What to do if your pet's a pill about taking its medicine

PETS AT HOME

April 03, 1993|By Gina Spadafori | Gina Spadafori,McClatchy News Service

QUESTION: Our cat now has to take pills every day, and we're having a very difficult time getting them down her. We tried the vet's "force" method, but she's starting to avoid us. Is there a better way?

ANSWER: There are three basic ways to give pills to a pet, and since every animal is different, you should do a little experimenting to find out what works best with your cat.

The first approach, as you noted, is the straightforward one. Hold your pet in your lap, petting and praising her until she's relaxed and happy. Then open her muzzle gently and push the pill into her throat with your index finger. Close her mouth, lift the muzzle skyward and stroke her throat until she swallows. Finish with more petting and plenty of praise. If this method hasn't been working for you, you may be shy on the praise and petting.

The second approach is to break up or grind the pill and add it to the pet's food. The mash-and-mix method works best with pets that eat quickly and aren't finicky. There are some problems: If your pet's on dry food, for example, it won't work, because kibble doesn't mix well enough to hide the medicine. And if you have other pets, you'll have to guard against them getting something that's not meant for them.

The third technique is probably the most popular. Coat the pill with a small amount of food the pet adores and stand back as watch it get snapped up. What food works best? Cheese is always popular, as are liver sausage and hot dogs.

My favorite pill-coater is the processed cheese that comes in a pressurized can.

Q: My dog always seems to be constipated. Can I give her a "people cure"?

A: Chronic constipation demands the attention of a veterinarian.

Poor diet and lack of regular exercise could be the cause, or the condition could be an indication of a more serious illnesses.

Many cases of chronic constipation are cured by adjusting the animal's diet. Certain food ingredients are necessary for the normal and regular formation and passage of waste, and key among these are non-digestible fibers.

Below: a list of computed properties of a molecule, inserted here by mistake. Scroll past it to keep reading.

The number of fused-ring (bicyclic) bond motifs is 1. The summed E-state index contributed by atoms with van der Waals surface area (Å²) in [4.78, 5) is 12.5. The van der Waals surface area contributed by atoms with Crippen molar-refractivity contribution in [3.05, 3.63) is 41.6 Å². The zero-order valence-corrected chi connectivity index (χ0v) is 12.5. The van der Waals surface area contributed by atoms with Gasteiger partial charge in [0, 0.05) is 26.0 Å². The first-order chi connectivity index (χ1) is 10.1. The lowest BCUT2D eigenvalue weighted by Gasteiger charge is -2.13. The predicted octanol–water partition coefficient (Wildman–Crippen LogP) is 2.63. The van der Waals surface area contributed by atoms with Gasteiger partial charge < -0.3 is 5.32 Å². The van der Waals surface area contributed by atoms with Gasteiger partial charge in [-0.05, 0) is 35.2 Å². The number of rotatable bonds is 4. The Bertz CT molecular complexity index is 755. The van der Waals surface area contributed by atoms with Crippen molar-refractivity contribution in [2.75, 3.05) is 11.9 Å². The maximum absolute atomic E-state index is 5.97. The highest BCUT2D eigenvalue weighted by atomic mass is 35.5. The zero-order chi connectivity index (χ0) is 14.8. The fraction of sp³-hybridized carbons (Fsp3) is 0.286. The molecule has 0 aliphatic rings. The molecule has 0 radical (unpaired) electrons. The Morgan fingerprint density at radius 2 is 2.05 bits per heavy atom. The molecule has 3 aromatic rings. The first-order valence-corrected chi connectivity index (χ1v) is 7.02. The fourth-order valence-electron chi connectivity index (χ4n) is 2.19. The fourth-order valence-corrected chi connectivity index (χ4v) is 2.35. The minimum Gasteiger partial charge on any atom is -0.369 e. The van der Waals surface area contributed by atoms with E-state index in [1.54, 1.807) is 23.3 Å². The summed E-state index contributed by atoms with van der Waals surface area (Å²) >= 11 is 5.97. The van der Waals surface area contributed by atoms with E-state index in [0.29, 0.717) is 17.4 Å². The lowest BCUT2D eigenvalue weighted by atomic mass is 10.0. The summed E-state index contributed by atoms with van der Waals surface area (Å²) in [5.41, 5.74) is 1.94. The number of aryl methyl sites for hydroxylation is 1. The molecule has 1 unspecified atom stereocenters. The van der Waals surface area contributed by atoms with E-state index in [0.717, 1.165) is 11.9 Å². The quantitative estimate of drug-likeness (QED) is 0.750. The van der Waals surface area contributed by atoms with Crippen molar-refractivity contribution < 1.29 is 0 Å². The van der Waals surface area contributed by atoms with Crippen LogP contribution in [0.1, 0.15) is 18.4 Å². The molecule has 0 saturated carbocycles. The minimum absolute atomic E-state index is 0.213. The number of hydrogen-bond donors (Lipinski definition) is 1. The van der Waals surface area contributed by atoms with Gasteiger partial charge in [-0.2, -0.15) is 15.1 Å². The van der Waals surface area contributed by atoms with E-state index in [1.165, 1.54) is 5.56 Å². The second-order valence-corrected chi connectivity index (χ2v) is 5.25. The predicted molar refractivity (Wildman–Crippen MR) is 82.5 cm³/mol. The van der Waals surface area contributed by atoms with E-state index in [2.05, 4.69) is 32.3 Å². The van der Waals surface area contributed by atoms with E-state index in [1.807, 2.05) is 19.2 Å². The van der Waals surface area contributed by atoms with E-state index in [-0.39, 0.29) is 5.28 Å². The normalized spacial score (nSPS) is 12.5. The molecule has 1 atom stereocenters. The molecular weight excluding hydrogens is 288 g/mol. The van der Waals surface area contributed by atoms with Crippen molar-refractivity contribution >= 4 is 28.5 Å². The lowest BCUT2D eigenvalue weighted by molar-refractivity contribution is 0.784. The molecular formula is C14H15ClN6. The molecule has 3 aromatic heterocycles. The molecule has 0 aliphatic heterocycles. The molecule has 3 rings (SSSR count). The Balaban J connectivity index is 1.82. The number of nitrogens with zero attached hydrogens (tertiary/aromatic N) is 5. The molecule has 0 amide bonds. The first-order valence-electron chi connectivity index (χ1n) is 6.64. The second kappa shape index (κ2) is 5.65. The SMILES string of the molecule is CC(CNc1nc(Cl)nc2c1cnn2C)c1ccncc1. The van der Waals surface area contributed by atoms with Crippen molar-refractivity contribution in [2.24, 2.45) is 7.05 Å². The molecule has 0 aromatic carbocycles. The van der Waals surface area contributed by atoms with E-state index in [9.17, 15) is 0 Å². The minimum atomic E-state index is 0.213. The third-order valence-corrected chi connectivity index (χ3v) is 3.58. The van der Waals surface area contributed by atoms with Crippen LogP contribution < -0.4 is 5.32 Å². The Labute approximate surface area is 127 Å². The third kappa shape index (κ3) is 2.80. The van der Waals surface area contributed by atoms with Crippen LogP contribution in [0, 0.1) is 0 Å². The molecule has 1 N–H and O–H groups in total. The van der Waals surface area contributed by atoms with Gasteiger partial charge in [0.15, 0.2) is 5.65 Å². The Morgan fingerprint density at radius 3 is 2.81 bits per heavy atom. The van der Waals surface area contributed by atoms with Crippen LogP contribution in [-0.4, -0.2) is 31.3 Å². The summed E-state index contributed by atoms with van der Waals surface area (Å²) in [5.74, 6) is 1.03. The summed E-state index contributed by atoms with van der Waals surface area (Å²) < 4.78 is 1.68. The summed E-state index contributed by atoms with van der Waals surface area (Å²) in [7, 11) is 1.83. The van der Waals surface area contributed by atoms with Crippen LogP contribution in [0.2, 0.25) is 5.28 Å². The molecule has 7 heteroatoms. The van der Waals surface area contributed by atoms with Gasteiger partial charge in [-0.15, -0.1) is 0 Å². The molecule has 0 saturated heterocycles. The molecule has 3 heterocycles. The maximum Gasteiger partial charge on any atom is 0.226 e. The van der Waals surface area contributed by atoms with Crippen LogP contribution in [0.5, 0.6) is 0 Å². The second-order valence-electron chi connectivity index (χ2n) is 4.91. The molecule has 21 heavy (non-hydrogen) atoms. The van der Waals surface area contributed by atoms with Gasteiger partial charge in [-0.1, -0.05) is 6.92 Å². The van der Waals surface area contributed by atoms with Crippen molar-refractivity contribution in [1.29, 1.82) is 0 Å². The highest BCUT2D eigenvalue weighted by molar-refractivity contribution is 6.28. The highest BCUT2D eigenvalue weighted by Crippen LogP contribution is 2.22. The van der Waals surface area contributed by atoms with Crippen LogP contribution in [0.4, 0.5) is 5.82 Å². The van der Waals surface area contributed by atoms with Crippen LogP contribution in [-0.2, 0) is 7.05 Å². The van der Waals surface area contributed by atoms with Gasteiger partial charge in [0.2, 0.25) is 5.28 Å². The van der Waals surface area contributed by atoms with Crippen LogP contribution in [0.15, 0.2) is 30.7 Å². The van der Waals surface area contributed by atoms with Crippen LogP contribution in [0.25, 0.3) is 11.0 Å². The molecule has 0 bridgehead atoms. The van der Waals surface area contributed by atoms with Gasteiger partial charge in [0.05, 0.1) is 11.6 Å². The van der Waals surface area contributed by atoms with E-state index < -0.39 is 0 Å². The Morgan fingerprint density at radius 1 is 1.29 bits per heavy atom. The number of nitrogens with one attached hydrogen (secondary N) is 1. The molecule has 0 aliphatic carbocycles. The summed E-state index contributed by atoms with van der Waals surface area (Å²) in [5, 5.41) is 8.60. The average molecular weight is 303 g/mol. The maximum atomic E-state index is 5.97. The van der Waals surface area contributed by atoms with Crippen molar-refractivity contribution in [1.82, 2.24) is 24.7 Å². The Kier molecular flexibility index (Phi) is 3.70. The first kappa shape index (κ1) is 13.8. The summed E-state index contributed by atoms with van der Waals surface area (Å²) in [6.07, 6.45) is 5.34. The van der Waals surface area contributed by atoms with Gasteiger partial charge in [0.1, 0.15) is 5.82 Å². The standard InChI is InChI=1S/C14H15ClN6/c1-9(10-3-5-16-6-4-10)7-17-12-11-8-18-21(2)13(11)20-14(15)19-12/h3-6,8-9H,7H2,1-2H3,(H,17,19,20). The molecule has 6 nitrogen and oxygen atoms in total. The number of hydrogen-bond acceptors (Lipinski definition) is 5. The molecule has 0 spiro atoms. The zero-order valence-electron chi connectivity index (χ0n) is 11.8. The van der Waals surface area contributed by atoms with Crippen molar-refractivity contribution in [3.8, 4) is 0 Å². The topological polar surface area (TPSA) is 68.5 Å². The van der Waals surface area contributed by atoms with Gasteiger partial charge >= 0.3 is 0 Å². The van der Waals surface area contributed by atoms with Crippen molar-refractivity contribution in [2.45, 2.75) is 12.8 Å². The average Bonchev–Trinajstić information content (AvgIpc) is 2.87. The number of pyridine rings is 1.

In nature, the problem with getting a balanced diet is one of availability -- food has to be caught first. But after that, everything is provided for: The wild relatives of our dogs and cats eat the whole animal -- skin, hair, bones and all -- and so get the fiber they need. Pets today may get their meals handed to them, but those meals may not be meeting all their needs. A diet of only highly digestible proteins and carbohydrates will not contain enough undigestible material for proper digestion. Your vet will be able to recommend an appropriate food.

For some dogs, bones may be a problem. While most dogs are content to chew on bones, there are those that eat them entirely, cracking them into smaller pieces and swallowing them. In these cases, the bone pieces act like cement, binding together to produce large feces that are too large to be passed. In some cases, surgical intervention is called for.

There are some cases of chronic constipation that are not food-related, such as diseases of the spinal nerves and colon, tumors and hormonal imbalances. The possibilities are varied, and so are the treatments.

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